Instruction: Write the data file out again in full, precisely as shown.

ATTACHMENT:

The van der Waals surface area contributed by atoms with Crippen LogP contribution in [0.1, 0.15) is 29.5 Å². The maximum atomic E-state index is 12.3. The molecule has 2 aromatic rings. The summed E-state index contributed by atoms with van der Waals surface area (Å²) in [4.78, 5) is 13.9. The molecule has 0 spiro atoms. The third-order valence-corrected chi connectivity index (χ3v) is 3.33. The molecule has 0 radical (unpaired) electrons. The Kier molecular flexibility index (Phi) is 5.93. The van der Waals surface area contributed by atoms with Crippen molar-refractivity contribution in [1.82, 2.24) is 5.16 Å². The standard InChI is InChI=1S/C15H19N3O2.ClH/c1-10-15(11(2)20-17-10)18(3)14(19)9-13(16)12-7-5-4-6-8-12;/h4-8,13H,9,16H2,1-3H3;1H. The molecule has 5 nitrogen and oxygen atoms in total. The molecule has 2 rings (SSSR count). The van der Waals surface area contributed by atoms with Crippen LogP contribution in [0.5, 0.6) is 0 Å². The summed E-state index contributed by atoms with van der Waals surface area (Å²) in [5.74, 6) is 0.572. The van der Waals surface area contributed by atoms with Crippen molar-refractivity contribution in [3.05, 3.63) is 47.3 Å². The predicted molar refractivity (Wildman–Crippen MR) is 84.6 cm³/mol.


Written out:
The van der Waals surface area contributed by atoms with Crippen LogP contribution in [0.1, 0.15) is 29.5 Å². The maximum atomic E-state index is 12.3. The molecule has 2 aromatic rings. The summed E-state index contributed by atoms with van der Waals surface area (Å²) in [4.78, 5) is 13.9. The molecule has 0 spiro atoms. The third-order valence-corrected chi connectivity index (χ3v) is 3.33. The molecule has 0 radical (unpaired) electrons. The Kier molecular flexibility index (Phi) is 5.93. The van der Waals surface area contributed by atoms with Crippen molar-refractivity contribution in [1.82, 2.24) is 5.16 Å². The standard InChI is InChI=1S/C15H19N3O2.ClH/c1-10-15(11(2)20-17-10)18(3)14(19)9-13(16)12-7-5-4-6-8-12;/h4-8,13H,9,16H2,1-3H3;1H. The molecule has 5 nitrogen and oxygen atoms in total. The molecule has 2 rings (SSSR count). The van der Waals surface area contributed by atoms with Crippen LogP contribution in [0.5, 0.6) is 0 Å². The summed E-state index contributed by atoms with van der Waals surface area (Å²) in [5.74, 6) is 0.572. The van der Waals surface area contributed by atoms with Crippen molar-refractivity contribution in [3.05, 3.63) is 47.3 Å². The predicted molar refractivity (Wildman–Crippen MR) is 84.6 cm³/mol.